U.S. Intellectual History Blog

2011 USIH conference CFP: proposed panel potentially relating to many 19th c. topics

A message from Jonathan Wilfred Wilson regarding a proposed conference panel:

I am working on a paper proposal related to intellectual culture in early nineteenth-century Manhattan (with an emphasis on the 1820s). Specifically, my paper will examine the work of a close circle of young white writers living in the city — the founders of so-called “Knickerbocker” literary culture in the antebellum period, who gathered around James Fenimore Cooper — who embarked on a project of literary nation-building that lasted through the Civil War. I argue that these writers articulated a popular narrative of American progress, which defined the United States as a pastoral “virgin land,” in a paradoxical attempt to explain the uncertainties of urban life. The story they presented to their reading publics, describing a fresh new nation on the brink of becoming a rival to European powers, was an attempt to provide coherence to individual experiences of disruption and disinheritance. I plan to contrast their chosen narrative with that of a free African American cook who prepared meals for these writers in New York. She too was acquainted with the dislocations of the early republican metropolis. Yet the story she told about herself — which I have retrieved from state records in her home state of South Carolina — told a much different story about American progress. For her, the supposedly open and forward-looking nation was no replacement for the intimacy of the home from which she had been banished. Her story can thus be considered as a narrative describing the failure of the nation.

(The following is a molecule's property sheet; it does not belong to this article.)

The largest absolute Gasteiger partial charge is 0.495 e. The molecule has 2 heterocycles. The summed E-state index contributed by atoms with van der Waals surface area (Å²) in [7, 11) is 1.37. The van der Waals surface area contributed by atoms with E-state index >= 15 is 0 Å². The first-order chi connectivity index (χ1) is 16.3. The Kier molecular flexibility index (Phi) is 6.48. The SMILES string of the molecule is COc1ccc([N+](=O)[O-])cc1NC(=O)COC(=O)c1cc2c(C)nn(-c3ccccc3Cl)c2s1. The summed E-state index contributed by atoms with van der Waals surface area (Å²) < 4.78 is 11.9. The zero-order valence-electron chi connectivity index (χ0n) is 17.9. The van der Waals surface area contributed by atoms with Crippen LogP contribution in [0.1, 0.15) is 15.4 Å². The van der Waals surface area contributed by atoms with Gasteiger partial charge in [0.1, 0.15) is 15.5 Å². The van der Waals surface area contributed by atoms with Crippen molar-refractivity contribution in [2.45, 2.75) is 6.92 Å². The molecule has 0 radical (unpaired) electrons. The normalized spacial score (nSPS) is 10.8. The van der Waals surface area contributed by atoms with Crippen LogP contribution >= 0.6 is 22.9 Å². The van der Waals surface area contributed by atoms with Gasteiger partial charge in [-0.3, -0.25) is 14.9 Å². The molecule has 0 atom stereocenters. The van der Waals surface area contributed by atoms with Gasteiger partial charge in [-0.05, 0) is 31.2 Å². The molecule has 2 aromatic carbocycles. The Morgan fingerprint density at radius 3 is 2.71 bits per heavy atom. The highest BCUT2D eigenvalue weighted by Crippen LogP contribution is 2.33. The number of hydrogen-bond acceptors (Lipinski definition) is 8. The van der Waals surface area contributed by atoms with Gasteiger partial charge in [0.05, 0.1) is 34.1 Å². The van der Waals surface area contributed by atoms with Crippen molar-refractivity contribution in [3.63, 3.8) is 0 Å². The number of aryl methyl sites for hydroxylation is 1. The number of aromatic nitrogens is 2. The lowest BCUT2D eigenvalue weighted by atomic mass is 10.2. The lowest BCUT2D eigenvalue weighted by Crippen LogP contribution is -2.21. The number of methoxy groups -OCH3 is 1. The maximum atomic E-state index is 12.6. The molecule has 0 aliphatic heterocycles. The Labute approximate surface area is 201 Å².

This paper could be part of a discussion of personal intellectual networks, nationalism, center-periphery tensions, early transatlantic dimensions of intellectual life, or broader questions of race in the early United States. If possible, however, I would be especially glad to contribute to a discussion of antebellum intellectual work, since that is a period that is generally less well-developed in USIH.

For more information or to discuss possibilities for this panel, please contact Jonathan Wilfred Wilson, Ph.D. candidate in the Syracuse University Department of History.